In 2014, TD Bank produced a commercial showing off its new concept ATM, also known as an “Automated Thanking Machine.” In the commercial, the ATM technology understands everything about particular customers and offers the customers “thank you” gifts based on their needs and life situations. While large U.S. banks have improved customer service over the last year, TD Bank’s customer service technology concept is not particularly scalable or cost effective industry wide. That being said, this commercial does highlight an important point. Customer service, whether in-person or digital, can be enhanced by developing empathy with customers.
1) Why Banks Need Customer-Centric Messaging
Joe Sullivan, CEO of MarketInsights, makes it plain, "I'm going to target how you feel…because feelings are facts. F-A-C-T-S. So if you tap into that, that's where people buy.”
Recently, banks have employed a customer segmentation strategy designed to better target product messages to specific demographics. In theory, this strategy makes sense: not all products are right for all customers. But in a world filled with up to 5000 push messages per day, this segmented targeting is missing the mark, leaving customers disconnected. Product-centric communications lack empathy and customer understanding. Instead of targeting customer feelings, product-centric messaging targets a potential product want or need.
Banks must pivot from this failed strategy and focus on empathetic customer connection. Banks, more so than any other organization type, have access to the entire financial background of their customers. They know if a customer is in trouble with a mortgage, struggling with mounting debt, or has undertaken a considerable health expense. Instead of pushing products, messaging must let customers know that they are understood. Once an empathetic connection is made and a relationship formed, a more natural pairing of products and services is possible.
2) Bank Branches as a Customer Service Offering
Increasingly, consumers prefer banking digitally to in-person branch banking or even visiting the ATM. We deposit checks via mobile apps and digitally money between our accounts. We’re happy to skip the time and travel hassle associated with in-person banking – until we experience a problem. Bank phone support is notoriously slow and doesn’t always solve customer issues. Companies like Get Human have tried to close the gap between customer phone support solutions, but still fall short of solutions delivered in face-to-face relationships. Large banks have realized that bank branches are a critical customer touch point and provide a strategic advantage for customer problems that cannot be serviced on the phone.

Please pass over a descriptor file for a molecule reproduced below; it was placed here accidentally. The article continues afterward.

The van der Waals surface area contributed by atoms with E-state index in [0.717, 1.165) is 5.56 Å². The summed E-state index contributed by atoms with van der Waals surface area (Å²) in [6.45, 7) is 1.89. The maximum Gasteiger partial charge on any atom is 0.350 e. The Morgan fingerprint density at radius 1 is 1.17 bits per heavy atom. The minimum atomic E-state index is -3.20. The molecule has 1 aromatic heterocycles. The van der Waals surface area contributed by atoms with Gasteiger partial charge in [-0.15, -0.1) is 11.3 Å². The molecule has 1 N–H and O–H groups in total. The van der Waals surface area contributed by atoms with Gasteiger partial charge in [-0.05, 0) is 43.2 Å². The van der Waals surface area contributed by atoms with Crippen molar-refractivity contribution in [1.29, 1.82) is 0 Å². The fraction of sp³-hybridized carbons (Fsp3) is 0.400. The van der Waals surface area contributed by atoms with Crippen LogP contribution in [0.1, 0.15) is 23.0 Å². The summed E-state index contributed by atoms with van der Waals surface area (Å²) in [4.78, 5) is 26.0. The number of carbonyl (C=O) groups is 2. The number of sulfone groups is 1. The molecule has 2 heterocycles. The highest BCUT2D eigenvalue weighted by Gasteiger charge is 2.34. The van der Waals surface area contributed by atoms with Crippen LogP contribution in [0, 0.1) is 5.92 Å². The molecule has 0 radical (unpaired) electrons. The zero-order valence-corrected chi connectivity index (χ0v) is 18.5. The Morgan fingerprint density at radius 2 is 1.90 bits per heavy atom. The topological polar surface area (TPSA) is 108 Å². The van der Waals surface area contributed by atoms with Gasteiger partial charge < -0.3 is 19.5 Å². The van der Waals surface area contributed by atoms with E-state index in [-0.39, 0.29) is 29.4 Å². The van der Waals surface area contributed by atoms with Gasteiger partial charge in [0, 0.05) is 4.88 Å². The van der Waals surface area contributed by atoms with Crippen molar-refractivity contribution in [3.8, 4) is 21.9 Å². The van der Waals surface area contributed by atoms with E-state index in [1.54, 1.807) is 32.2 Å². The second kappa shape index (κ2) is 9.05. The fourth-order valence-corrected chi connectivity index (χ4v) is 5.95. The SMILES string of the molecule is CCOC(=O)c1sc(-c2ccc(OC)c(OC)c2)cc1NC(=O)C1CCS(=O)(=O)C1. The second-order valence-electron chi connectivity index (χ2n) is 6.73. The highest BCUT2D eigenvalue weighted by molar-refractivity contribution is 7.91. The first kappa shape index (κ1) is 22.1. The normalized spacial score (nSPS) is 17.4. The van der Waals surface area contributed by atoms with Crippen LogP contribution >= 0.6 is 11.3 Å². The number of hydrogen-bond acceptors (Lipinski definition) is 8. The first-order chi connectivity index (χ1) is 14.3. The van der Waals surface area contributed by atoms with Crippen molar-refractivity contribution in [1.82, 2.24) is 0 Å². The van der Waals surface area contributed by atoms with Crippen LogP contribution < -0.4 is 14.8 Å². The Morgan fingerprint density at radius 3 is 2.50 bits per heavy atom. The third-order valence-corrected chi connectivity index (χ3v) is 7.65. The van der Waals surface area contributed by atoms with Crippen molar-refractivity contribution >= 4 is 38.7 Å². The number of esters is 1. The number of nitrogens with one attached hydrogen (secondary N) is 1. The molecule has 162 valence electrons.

Just last week, J.P. Morgan CEO Barry Sommers announced that J.P. Morgan will redouble its efforts to open bank branches and retail service location. He said, "While there have been tremendous innovations around mobile banking… the branch remains the center of that relationship we have with our customers."
3) Digital Innovation – Mobile, Online, and ATM
According to J.D. Power, mobile banking has a clear impact on overall customer satisfaction. In the past weeks, we have discussed digital retail banking basics, but going above and beyond in the digital space will help banks retain customers who would otherwise transition to fintech service providers.
Take Bank of America. Their recent launch of a Peer to Peer payment system (with accompanying messaging) offers a tool to compete with PayPal and Venmo, while still allowing customers access to a much larger suite of services within the banking relationship.
In addition to bank services, mobile and online deliver in particular can help address customer issues before they become serious problems. Robust FAQ’s, help videos, financial literacy education content, and product education media can all reduce friction between banks and customers, and can help build brand loyalty.
Providing high quality customer service will always be the key for retaining bank customers. Building a strong branch and digital strategy must all fall back to customer-centric messaging. By understanding customers’ feelings, banks will be able to build empathy and relationships that keep customers coming back.